Secret terror trial adjourned while judge considers press ban
A secret court case involving two unidentified terror suspects has been adjourned until later this month.
Prosecutors want the names of both defendants kept secret as well as a number of the charges.
In addition, prosecutors want to bar the public and journalists from the court room while the trial is underway.
Both men are understood to be 25 year old British citizens. One of whom is of Turkish background while the second man is believed to of Algerian heritage.
The court heard from a secret source who gave evidence behind closed doors on the need for an order to prevent the press from reporting on the case.
Mr Justice Sweeney adjourned the proceedings in order to consider the application.
One of the men, known only as AB is charged with preparing terrorist acts and possessing a terrorist document. He faces life imprisonment.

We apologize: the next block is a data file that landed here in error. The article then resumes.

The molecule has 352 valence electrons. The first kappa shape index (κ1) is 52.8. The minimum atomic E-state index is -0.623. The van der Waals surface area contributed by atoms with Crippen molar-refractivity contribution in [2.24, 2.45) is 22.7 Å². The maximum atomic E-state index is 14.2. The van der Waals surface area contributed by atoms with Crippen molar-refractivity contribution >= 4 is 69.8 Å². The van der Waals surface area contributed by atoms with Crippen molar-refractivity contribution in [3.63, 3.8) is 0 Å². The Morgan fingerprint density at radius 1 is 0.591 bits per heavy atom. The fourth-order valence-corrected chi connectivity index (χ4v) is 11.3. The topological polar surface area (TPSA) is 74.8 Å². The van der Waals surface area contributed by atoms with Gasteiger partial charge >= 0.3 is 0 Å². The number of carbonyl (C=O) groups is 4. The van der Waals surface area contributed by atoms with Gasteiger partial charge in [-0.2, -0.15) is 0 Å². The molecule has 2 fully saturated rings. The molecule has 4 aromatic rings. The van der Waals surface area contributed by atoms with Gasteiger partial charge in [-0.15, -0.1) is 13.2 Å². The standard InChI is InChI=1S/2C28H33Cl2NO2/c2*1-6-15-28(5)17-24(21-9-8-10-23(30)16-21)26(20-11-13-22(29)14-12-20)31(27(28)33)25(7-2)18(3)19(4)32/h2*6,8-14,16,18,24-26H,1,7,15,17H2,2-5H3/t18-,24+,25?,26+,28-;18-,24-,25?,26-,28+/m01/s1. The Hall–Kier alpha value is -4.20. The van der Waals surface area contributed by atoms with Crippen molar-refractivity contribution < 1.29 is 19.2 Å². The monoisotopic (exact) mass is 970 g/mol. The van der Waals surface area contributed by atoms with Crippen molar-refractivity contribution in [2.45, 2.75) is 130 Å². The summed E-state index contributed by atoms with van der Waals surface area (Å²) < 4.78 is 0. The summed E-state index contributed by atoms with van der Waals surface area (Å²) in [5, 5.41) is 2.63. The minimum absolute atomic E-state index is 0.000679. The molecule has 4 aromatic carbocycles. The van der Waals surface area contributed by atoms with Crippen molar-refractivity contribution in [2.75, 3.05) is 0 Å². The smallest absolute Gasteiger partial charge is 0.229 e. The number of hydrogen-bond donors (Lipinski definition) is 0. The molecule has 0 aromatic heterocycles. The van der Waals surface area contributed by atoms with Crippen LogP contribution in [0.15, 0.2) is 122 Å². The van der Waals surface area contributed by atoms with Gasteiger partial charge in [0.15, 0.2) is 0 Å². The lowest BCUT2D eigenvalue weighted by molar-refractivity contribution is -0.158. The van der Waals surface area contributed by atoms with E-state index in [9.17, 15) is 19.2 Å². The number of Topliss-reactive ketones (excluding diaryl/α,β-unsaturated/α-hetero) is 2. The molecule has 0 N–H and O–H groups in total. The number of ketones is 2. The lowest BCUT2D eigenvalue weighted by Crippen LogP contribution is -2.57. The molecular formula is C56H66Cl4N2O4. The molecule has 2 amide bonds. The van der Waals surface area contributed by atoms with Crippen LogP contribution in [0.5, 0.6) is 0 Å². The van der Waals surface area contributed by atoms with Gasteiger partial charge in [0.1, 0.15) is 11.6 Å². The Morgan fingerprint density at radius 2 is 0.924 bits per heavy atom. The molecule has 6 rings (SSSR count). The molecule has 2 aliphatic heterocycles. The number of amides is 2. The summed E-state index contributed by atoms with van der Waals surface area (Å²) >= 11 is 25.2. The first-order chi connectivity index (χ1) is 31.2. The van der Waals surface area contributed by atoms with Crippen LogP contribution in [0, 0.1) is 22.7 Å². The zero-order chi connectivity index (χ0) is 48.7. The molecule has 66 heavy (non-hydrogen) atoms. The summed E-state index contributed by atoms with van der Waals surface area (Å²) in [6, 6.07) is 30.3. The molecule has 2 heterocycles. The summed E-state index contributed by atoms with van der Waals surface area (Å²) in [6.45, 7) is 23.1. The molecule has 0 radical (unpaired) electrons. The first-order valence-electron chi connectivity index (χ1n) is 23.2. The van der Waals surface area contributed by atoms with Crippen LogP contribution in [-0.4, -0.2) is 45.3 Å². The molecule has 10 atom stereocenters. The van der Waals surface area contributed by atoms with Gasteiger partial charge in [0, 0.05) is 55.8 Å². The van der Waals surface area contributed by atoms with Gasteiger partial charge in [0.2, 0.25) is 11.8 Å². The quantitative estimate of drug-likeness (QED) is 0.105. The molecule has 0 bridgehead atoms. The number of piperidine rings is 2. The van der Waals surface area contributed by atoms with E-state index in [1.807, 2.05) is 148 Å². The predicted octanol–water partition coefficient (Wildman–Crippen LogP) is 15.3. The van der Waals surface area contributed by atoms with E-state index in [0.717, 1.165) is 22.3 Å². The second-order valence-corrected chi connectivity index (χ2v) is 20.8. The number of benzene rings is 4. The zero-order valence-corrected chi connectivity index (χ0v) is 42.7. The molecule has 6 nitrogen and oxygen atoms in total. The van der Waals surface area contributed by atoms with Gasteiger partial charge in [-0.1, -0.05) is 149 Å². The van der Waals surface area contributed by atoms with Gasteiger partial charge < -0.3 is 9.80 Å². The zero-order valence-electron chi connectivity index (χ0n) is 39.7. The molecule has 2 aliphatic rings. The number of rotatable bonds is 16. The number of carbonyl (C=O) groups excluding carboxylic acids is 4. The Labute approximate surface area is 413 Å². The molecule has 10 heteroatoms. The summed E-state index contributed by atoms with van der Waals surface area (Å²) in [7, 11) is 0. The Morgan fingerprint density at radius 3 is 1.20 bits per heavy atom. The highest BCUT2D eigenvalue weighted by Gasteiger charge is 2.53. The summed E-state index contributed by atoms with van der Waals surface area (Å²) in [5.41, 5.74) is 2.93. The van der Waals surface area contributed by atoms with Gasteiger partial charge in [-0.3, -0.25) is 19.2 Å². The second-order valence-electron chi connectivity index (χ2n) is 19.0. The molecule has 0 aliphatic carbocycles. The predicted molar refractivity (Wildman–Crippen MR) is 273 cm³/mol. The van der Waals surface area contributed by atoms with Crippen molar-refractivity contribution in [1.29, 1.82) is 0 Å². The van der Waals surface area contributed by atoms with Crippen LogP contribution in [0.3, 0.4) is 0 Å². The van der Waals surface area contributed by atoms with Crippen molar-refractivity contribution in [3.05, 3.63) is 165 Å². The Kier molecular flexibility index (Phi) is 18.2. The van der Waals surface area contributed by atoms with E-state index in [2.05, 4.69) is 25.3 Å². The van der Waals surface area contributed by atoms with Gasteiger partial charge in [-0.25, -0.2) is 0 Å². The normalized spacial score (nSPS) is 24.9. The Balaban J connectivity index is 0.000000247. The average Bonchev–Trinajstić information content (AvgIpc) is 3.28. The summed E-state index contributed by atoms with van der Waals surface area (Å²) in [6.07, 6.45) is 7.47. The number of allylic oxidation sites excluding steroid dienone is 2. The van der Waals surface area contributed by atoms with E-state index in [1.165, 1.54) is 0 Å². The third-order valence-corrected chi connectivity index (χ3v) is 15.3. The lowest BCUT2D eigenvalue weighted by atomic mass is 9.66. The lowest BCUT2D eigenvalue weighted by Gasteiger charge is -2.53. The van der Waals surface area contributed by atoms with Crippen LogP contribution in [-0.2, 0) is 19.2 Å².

The second man, CD, has been charged with possessing a terrorist document and an offence under the Identity Documents Act.
The court has been told that neither defendant should be identified as it would interfere with an ongoing investigation.
Prosecutors claim that associates of the men may be able to identify them if specific details relating to the charges are made public.
Measures included within the Justice and Security Act have allowed secret sessions to go ahead in High Court actions involving national security, while anonymity orders are also common at the Special Immigration Appeals Commission.
However, this level of secrecy is rare in criminal courts, where almost all proceedings are held in public.
The judge will announce his decision on 13 December.
By Darren Boyle